Researchers from the UR Medical Center received a $7 million grant on Wednesday to be utilized in confirming the effectiveness of two new drug classes thought to protect the brain from Human Immunodeficiency Virus-related nerve damage, also known as neuroAIDS.

Patients suffering from neuroAIDS currently undergo treatments that reduce the effect of the disease, but as of now, there is no cure.

Symptoms of neuroAIDS include gradual loss of attention span, memory, speaking ability and decision-making skills.

Research is being done to determine if there is something about HIV besides its attack on immune cells that could cause disease in the brain.

Because of this, scientists are looking for compounds that could counter proteins released by the virus and chemicals released by human cells reacting to them that could act as toxins.

It is believed that the virus secretes toxins that signal too many nerve cells to begin programmed cell death, which is normally a healthy process. HIV also causes immune cells that reside in the brain to fight infection that doesn’t exist, causing inflammation that presses on brain tissue.

Researchers are therefore looking to create a therapy that will combine standard antiviral therapy with new drugs that protect nerve cells and also reduce inflammation.

“The number of HIV patients that suffer brain damage is usually estimated at one in five,” professor in the Department of Neurology at the Medical Center Harris A. Gelbard, M.D., Ph.D., said. “But I believe that nearly all of them, if they live long enough, will be affected.”Gujar Mart loses license to sell alcoholGujar Mart, a convenience store on the corner of Gregory Street and Mr.. Hope Avenue, was fined $2,000 and banned from selling alcohol after being found to have sold alcohol to minors.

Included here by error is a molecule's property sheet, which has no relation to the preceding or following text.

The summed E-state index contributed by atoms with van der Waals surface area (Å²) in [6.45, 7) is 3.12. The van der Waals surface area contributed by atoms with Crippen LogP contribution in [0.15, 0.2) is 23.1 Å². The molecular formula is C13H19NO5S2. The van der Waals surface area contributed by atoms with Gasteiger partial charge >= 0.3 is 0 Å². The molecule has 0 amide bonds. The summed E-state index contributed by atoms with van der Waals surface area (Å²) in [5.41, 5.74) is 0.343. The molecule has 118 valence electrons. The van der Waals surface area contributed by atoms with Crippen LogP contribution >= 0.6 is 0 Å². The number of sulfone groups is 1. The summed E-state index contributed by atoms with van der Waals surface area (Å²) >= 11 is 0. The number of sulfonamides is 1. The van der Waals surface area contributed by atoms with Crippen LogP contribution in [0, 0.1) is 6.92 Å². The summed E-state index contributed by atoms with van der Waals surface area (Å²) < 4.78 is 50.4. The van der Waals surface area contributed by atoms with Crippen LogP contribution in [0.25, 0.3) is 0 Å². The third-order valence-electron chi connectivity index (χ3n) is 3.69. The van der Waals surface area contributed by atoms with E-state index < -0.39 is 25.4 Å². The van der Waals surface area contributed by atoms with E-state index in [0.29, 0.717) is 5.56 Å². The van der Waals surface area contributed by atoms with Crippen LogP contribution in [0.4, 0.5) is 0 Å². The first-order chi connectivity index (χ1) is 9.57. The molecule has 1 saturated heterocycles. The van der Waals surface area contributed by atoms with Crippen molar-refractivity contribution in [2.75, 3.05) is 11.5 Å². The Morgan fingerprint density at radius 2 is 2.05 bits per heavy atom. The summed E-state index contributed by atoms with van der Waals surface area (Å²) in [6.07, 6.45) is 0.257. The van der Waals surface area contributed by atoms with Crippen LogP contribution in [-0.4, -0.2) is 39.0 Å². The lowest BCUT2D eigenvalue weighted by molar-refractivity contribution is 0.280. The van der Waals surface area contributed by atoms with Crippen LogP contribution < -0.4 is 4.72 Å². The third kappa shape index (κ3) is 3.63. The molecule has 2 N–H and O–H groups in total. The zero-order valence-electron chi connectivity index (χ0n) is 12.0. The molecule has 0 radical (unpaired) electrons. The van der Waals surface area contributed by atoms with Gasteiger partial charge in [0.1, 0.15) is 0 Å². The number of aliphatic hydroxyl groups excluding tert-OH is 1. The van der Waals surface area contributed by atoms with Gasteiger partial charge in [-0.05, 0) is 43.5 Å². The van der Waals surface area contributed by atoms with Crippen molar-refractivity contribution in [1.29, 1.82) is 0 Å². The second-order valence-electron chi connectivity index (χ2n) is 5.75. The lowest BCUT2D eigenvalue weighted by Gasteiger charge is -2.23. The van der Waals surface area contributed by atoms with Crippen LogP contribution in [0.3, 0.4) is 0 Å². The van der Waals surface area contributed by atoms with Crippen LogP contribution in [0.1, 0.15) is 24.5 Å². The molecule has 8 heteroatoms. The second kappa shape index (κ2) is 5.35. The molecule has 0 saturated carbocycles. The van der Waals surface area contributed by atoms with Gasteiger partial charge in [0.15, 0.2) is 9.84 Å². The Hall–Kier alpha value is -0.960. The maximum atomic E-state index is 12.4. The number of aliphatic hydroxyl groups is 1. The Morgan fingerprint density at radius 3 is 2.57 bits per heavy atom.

Gujar Mart is a frequent stop for UR students, because of its location just a few blocks off-campus to the north.

The New York State Liquor Authority held a board meeting on Aug. 8 to determine the fates of numerous businesses across the state. In total, 22 licenses to sell alcohol were revoked.

Under the terms of the license revocation, Gujar Mart is obligated to pay a $2,000 civil penalty and is banned from selling any alcoholic product for a period of two years. After this period, the store is free to apply for a new license.

Gujar Mart has encountered trouble with the law in the past, having been reprimanded in 2000 for accepting food stamps as cash for purchases.

When announcing its decision, the Liquor Authority indicated that the store had been found to be selling alcohol to minors, but did not specify how this had been discovered. The Authority did, however, state its purpose in issuing the suspension.

“Licensees who do not take the responsibility of having a license seriously will lose the privilege,” Chairman of the State Liquor Authority Daniel Boyle said. “The Liquor Authority will continue its ongoing efforts to ensure the safety of the public.”

Despite the Chairman’s concern for their safety, some students see the Gujar Mart losing its license as an inconvenience, rather than a necessity. Many without cars walked to the store because of its close proximity to campus.Reporting by Matt Majarian and Erin Philbrick.

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